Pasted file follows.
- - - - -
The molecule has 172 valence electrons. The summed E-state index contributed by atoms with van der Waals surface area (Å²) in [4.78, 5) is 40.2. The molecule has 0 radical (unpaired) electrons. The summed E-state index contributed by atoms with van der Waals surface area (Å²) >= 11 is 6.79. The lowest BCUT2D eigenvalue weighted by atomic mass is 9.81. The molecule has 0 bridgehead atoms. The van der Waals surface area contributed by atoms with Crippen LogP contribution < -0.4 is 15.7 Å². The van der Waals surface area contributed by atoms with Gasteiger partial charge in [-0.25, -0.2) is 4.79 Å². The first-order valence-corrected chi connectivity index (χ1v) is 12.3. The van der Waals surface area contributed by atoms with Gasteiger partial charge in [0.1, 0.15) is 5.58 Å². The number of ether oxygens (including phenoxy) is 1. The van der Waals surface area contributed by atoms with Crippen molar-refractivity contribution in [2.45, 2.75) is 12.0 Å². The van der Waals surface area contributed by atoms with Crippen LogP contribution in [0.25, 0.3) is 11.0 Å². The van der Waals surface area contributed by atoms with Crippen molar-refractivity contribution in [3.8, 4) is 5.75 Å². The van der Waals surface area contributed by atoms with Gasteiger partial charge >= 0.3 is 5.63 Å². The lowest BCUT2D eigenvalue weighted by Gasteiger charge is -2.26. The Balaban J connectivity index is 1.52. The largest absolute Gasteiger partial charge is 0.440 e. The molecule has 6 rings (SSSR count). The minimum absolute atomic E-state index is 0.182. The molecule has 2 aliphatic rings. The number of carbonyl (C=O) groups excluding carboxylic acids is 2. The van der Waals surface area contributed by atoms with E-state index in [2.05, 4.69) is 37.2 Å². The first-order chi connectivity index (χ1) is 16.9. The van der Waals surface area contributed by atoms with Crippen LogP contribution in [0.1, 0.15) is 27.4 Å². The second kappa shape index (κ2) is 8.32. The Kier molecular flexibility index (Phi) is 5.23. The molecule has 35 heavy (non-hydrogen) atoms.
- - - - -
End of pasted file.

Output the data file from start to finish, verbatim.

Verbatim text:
The molecule has 172 valence electrons. The summed E-state index contributed by atoms with van der Waals surface area (Å²) in [4.78, 5) is 40.2. The molecule has 0 radical (unpaired) electrons. The summed E-state index contributed by atoms with van der Waals surface area (Å²) >= 11 is 6.79. The lowest BCUT2D eigenvalue weighted by atomic mass is 9.81. The molecule has 0 bridgehead atoms. The van der Waals surface area contributed by atoms with Crippen LogP contribution < -0.4 is 15.7 Å². The van der Waals surface area contributed by atoms with Gasteiger partial charge in [-0.25, -0.2) is 4.79 Å². The first-order valence-corrected chi connectivity index (χ1v) is 12.3. The van der Waals surface area contributed by atoms with Gasteiger partial charge in [0.1, 0.15) is 5.58 Å². The number of ether oxygens (including phenoxy) is 1. The van der Waals surface area contributed by atoms with Crippen molar-refractivity contribution in [2.45, 2.75) is 12.0 Å². The van der Waals surface area contributed by atoms with Crippen LogP contribution in [0.25, 0.3) is 11.0 Å². The van der Waals surface area contributed by atoms with Crippen molar-refractivity contribution in [3.8, 4) is 5.75 Å². The van der Waals surface area contributed by atoms with Gasteiger partial charge >= 0.3 is 5.63 Å². The lowest BCUT2D eigenvalue weighted by Gasteiger charge is -2.26. The Balaban J connectivity index is 1.52. The largest absolute Gasteiger partial charge is 0.440 e. The molecule has 6 rings (SSSR count). The minimum absolute atomic E-state index is 0.182. The molecule has 2 aliphatic rings. The number of carbonyl (C=O) groups excluding carboxylic acids is 2. The van der Waals surface area contributed by atoms with E-state index in [2.05, 4.69) is 37.2 Å². The first-order chi connectivity index (χ1) is 16.9. The van der Waals surface area contributed by atoms with Crippen LogP contribution in [0.1, 0.15) is 27.4 Å². The second kappa shape index (κ2) is 8.32. The Kier molecular flexibility index (Phi) is 5.23. The molecule has 35 heavy (non-hydrogen) atoms.